Other treatments may include:

  • Beta-carotene supplements to lessen photosensitivity
  • Chloroquine in low doses to reduce levels of porphyrins
  • Fluids and glucose to boost carbohydrate levels, which helps limit the production of porphyrins
  • Removal of blood (phlebotomy) to reduce levels of porphyrins

Depending on the type of porphyria you have, your provider may tell you to:

  • Avoid all alcohol
  • Avoid drugs that may trigger an attack
  • Avoid injuring the skin
  • Avoid sunlight as much as possible and use sunscreen when outside
  • Eat a high-carbohydrate diet
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What are the support groups for Porphyria?

More information and support for people with porphyria and their families can be found at:

  • American Porphyria Foundation -- porphyriafoundation.org/for-patients/patient-portal/
  • National Institute of Diabetes and Digestive and Kidney Diseases -- www.niddk.nih.gov/health-information/liver-disease/porphyria
  • National Organization for Rare Disorders -- rarediseases.org/rare-diseases/porphyria/
What is the outlook (prognosis) for Porphyria?

Porphyria is a life-long disease with symptoms that come and go. Some forms of the disease cause more symptoms than others. Getting proper treatment and staying away from triggers can help lengthen the time between attacks.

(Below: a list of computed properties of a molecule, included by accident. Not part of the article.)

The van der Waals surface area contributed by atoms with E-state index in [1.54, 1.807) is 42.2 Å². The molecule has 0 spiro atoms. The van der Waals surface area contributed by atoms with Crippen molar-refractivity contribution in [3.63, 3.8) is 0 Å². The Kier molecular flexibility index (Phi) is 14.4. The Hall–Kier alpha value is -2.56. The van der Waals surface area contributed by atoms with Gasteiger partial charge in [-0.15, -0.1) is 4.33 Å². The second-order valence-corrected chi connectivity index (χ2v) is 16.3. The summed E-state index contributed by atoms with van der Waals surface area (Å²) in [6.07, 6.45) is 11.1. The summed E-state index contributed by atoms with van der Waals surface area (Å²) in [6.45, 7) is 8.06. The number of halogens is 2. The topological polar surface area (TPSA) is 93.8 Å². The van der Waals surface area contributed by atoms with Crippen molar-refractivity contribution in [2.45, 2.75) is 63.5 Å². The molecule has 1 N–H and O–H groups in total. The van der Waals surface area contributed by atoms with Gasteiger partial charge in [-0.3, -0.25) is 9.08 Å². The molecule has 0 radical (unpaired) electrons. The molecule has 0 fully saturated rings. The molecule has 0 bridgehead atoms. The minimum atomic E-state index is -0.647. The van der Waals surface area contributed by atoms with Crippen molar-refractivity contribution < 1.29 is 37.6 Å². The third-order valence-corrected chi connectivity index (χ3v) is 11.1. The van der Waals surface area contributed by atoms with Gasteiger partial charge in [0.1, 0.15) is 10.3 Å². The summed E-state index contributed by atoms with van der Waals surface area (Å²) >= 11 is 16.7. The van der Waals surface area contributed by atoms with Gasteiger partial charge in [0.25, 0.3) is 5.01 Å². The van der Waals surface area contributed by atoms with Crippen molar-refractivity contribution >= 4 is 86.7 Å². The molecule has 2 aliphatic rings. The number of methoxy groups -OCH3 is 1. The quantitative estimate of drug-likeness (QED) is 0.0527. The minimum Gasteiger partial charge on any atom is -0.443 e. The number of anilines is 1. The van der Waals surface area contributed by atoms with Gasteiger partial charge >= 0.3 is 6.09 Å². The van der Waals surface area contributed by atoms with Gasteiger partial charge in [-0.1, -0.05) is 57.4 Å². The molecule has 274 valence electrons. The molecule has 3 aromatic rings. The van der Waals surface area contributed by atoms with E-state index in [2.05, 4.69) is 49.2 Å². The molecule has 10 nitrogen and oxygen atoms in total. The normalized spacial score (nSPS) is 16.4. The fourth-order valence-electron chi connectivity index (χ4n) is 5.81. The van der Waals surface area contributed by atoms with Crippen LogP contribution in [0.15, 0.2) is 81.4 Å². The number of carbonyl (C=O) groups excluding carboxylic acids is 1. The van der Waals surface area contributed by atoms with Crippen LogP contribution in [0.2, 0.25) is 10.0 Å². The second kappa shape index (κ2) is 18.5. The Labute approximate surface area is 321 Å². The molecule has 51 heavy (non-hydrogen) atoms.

What are the possible complications of Porphyria?

Complications may include:

  • Coma
  • Gallstones
  • Paralysis
  • Respiratory failure (due to weakness of chest muscles)
  • Scarring of the skin
When should I contact a medical professional for Porphyria?

Get medical help as soon as you have signs of an acute attack. Talk to your provider about your risk for this condition if you have a long history of undiagnosed abdominal pain, muscle and nerve problems, and sensitivity to sunlight.

How do I prevent Porphyria?

Genetic counseling may benefit people who want to have children and who have a family history of any type of porphyria.

Porphyria cutanea tarda on the hands
What are the latest Porphyria Clinical Trials?
Safety and Efficacy of Panhematin™ for Prevention of Acute Attacks of Porphyria
Summary: The purpose of this study is to determine if Panhematin is safe and effective for prevention of acute attacks of porphyria.~The study aims to provide high quality evidence for the use on hemin for prevention of acute attacks of porphyria. High quality studies have not been done previously for treating or preventing acute attacks with hemin. The lack of strong evidence for efficacy of hemin for tre...